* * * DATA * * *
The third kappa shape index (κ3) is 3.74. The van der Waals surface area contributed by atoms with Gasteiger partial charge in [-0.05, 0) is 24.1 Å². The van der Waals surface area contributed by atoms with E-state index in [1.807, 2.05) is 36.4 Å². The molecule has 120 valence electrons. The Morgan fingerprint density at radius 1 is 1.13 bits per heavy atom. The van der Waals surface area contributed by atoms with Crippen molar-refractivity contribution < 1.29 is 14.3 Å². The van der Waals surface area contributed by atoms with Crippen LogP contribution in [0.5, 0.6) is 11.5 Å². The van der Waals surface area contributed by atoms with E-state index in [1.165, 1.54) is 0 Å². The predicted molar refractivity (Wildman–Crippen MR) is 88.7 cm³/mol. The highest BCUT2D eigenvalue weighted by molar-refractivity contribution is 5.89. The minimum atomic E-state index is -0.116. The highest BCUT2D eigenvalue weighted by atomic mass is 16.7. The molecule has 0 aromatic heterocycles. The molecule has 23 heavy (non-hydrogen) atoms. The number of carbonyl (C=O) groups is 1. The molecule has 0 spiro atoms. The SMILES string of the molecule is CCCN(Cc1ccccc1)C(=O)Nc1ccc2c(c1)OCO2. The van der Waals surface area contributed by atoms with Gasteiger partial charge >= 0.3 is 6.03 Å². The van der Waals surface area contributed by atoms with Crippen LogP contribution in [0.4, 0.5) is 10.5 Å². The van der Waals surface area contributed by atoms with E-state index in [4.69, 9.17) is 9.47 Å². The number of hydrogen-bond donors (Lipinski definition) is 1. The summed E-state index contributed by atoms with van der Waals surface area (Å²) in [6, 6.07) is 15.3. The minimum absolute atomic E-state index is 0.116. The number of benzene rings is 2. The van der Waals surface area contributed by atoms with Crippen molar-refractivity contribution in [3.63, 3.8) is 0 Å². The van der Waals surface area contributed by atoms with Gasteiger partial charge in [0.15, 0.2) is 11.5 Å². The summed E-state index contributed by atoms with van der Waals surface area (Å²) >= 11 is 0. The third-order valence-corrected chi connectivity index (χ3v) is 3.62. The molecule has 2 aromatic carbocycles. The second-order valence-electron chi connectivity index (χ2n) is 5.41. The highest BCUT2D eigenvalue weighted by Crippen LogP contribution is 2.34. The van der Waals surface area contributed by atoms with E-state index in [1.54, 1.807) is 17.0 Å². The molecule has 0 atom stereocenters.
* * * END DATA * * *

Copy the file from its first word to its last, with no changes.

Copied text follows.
The third kappa shape index (κ3) is 3.74. The van der Waals surface area contributed by atoms with Gasteiger partial charge in [-0.05, 0) is 24.1 Å². The van der Waals surface area contributed by atoms with E-state index in [1.807, 2.05) is 36.4 Å². The molecule has 120 valence electrons. The Morgan fingerprint density at radius 1 is 1.13 bits per heavy atom. The van der Waals surface area contributed by atoms with Crippen molar-refractivity contribution < 1.29 is 14.3 Å². The van der Waals surface area contributed by atoms with Crippen LogP contribution in [0.5, 0.6) is 11.5 Å². The van der Waals surface area contributed by atoms with E-state index in [1.165, 1.54) is 0 Å². The predicted molar refractivity (Wildman–Crippen MR) is 88.7 cm³/mol. The highest BCUT2D eigenvalue weighted by molar-refractivity contribution is 5.89. The minimum atomic E-state index is -0.116. The highest BCUT2D eigenvalue weighted by atomic mass is 16.7. The molecule has 0 aromatic heterocycles. The molecule has 23 heavy (non-hydrogen) atoms. The number of carbonyl (C=O) groups is 1. The molecule has 0 spiro atoms. The SMILES string of the molecule is CCCN(Cc1ccccc1)C(=O)Nc1ccc2c(c1)OCO2. The van der Waals surface area contributed by atoms with Gasteiger partial charge >= 0.3 is 6.03 Å². The van der Waals surface area contributed by atoms with Crippen LogP contribution in [0.4, 0.5) is 10.5 Å². The van der Waals surface area contributed by atoms with E-state index in [4.69, 9.17) is 9.47 Å². The number of hydrogen-bond donors (Lipinski definition) is 1. The summed E-state index contributed by atoms with van der Waals surface area (Å²) in [6, 6.07) is 15.3. The minimum absolute atomic E-state index is 0.116. The number of benzene rings is 2. The van der Waals surface area contributed by atoms with Crippen molar-refractivity contribution in [3.63, 3.8) is 0 Å². The van der Waals surface area contributed by atoms with Gasteiger partial charge in [0.15, 0.2) is 11.5 Å². The summed E-state index contributed by atoms with van der Waals surface area (Å²) >= 11 is 0. The third-order valence-corrected chi connectivity index (χ3v) is 3.62. The molecule has 2 aromatic carbocycles. The second-order valence-electron chi connectivity index (χ2n) is 5.41. The highest BCUT2D eigenvalue weighted by Crippen LogP contribution is 2.34. The van der Waals surface area contributed by atoms with E-state index in [1.54, 1.807) is 17.0 Å². The molecule has 0 atom stereocenters.